“The divisions were a legacy of Greece’s entry into the war. Although Venizelos had been outspokenly pro-Ally from the start, King Constantine, who was married to the German emperor’s sister and, more importantly, was a realist, wanted to keep Greece neutral. The king and his supporters were also immune to the heady vision of a greater country; ‘a small but honourable Greece’ was their preference. A prolonged political crisis between 1915 and 1917 saw Venizelos driven from office; in 1916 he set up a provisional government in defiance of the king, which brought half of Greece into the war; and in 1917 Constantine in turn was forced to leave Greece. A reunited Greece entered the war on the Allied side, but the unity was as thin as the excuses that Venizelos now used to round up his opponents. Government, judiciary, civil service, army, even the Orthodox Church, were all purged, leaving a deep rift in Greek society that endured for a generation.
“In the Allied camp these actions, if they were noticed at all, did little damage to Venizelos’ reputation. He had bravely allowed British and French troops to land at Salonika (today Thessaloniki) when Greece was still neutral; he had spent millions that Greece could not afford on the military; and Greek troops had not only fought in the war but had gone off to help Allied anti-Bolshevik forces in Russia. He was a loyal ally, completely in sympathy with the West and its values, and opposed to German militarism. Venizelos, wisely, quoted Wilsonian principles whenever possible; he became an enthusiastic supporter of the League of Nations.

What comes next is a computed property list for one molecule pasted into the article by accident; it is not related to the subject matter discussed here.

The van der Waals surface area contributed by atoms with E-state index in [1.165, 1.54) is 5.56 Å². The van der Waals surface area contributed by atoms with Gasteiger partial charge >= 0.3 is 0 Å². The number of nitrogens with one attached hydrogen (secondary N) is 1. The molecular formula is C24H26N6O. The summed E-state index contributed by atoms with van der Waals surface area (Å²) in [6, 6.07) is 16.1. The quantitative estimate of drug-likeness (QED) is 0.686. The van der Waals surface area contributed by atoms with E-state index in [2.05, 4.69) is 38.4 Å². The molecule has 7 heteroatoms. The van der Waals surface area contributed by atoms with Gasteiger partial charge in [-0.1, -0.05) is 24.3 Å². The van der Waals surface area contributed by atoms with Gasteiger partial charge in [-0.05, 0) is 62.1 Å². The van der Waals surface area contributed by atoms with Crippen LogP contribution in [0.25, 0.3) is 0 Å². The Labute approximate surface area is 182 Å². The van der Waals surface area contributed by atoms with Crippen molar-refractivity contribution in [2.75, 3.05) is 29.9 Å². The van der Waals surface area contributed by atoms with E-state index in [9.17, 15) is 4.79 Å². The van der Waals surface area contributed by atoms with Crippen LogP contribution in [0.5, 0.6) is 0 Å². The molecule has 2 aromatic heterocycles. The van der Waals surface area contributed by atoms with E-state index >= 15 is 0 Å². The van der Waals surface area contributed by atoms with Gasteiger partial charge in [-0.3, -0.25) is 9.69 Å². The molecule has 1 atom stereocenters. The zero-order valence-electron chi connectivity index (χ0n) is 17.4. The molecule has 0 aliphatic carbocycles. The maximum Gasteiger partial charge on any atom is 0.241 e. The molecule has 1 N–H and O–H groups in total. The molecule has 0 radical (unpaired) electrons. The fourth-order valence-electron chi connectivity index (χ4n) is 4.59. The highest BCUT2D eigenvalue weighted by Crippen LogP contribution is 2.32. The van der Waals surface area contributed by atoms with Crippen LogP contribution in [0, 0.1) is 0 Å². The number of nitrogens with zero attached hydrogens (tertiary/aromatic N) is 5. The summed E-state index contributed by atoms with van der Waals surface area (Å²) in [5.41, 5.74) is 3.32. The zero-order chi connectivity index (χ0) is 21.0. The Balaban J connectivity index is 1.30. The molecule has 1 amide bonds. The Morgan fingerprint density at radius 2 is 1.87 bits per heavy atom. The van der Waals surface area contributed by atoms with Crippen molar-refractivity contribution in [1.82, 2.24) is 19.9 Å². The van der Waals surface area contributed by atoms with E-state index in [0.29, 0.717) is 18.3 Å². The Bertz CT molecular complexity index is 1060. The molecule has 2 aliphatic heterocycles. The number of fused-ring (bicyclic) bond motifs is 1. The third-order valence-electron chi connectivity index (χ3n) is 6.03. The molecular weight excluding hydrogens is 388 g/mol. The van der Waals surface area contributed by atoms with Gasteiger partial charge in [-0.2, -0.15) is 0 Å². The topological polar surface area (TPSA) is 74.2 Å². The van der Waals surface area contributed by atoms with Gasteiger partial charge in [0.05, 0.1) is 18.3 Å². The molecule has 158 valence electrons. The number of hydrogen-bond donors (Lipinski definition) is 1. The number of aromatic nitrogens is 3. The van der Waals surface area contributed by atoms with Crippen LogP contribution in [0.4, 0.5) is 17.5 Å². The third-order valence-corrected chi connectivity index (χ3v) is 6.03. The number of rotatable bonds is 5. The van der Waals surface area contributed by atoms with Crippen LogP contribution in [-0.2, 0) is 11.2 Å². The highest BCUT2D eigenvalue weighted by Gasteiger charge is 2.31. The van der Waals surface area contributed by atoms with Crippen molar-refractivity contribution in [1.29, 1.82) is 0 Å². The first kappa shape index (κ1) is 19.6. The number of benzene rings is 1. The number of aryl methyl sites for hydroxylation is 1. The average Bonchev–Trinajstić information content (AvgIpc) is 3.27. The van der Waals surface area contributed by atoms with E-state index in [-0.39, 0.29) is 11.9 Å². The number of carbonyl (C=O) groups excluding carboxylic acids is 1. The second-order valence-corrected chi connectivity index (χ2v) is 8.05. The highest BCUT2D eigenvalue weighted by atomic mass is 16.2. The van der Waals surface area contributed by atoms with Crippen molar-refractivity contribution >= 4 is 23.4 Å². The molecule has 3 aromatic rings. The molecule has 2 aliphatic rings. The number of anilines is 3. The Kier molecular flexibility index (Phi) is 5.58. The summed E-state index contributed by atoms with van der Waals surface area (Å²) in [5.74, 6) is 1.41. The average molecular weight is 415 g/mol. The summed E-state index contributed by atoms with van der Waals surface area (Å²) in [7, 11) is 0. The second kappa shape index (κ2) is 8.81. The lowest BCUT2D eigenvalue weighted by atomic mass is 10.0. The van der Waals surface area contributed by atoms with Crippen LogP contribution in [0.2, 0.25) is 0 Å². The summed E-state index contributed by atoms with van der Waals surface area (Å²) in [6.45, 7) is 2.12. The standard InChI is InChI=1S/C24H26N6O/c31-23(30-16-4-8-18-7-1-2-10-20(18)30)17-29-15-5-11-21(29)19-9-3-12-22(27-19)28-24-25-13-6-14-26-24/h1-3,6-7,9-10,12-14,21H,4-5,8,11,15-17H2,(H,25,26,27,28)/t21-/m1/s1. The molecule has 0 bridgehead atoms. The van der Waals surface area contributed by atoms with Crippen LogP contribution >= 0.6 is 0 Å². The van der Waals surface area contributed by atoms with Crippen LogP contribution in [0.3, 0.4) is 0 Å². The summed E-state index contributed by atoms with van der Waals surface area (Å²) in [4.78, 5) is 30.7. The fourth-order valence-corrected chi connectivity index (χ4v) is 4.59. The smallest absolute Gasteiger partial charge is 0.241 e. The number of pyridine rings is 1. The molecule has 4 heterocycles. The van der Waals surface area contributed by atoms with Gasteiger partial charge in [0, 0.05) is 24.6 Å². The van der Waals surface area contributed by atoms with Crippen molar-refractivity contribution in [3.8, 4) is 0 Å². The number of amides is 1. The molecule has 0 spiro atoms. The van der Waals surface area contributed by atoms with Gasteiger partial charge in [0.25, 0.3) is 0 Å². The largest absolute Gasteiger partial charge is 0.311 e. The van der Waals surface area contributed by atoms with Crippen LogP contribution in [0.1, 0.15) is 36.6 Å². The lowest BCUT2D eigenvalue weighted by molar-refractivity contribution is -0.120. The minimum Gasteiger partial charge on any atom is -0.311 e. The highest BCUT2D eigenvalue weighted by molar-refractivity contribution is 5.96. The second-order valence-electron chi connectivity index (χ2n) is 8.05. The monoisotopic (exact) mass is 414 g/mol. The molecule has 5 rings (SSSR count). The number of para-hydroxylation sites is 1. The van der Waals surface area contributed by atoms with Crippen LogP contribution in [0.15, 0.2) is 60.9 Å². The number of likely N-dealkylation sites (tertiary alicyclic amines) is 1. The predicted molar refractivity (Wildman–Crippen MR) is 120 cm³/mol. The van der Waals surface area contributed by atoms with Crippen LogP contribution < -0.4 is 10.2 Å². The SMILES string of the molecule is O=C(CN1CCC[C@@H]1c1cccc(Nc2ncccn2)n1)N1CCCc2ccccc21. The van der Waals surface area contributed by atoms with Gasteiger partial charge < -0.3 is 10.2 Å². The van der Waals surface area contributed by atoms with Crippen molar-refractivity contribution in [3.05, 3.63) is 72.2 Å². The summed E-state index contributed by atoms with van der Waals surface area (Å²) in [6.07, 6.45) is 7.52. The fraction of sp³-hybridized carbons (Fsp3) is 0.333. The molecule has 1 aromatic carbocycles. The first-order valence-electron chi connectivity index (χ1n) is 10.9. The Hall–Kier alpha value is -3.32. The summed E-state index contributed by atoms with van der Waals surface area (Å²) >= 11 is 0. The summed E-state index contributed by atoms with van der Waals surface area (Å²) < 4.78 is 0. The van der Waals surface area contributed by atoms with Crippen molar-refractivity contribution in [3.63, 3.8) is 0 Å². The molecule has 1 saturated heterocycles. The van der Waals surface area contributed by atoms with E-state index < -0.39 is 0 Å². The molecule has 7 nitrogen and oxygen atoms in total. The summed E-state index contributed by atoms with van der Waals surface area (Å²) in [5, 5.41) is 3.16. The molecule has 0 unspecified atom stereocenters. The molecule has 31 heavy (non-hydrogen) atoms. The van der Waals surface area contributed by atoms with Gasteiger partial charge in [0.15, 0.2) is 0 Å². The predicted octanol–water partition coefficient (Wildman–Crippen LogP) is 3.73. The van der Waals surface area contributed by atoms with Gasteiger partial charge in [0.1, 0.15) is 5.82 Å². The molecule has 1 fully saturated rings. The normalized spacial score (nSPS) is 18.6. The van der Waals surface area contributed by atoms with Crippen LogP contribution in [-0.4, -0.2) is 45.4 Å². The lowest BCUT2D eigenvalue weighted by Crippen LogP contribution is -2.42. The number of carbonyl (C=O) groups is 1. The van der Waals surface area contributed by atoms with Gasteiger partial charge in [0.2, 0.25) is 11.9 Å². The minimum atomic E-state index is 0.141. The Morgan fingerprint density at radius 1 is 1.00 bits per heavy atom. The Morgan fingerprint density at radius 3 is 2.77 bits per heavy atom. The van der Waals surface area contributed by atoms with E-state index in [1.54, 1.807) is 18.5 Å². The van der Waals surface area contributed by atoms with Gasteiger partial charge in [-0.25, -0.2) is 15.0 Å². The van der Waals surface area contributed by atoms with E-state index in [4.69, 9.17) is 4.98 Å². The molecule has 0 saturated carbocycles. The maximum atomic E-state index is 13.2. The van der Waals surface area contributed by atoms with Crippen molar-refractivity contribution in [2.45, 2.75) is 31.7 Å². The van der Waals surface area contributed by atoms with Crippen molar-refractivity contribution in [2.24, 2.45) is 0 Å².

“He was one of the stars of the Peace Conference [in Paris], the ‘biggest man he met’, said Wilson with unwonted enthusiasm. He held dinner tables spellbound with stories of life in the Cretan mountains as a guerrilla, of how he had taught himself English by reading The Times with a rifle resting on his knees. And always the conversation included references to the glorious past and great future of Greece. ‘The whole,’ reported Nicolson, the young British diplomat, ‘gives us a strange medley of charm, brigandage, welt-politik, patriotism, courage, literature – and above all this large muscular smiling man, with his eyes glinting through spectacles, and on his head a square skull-cap of black silk’.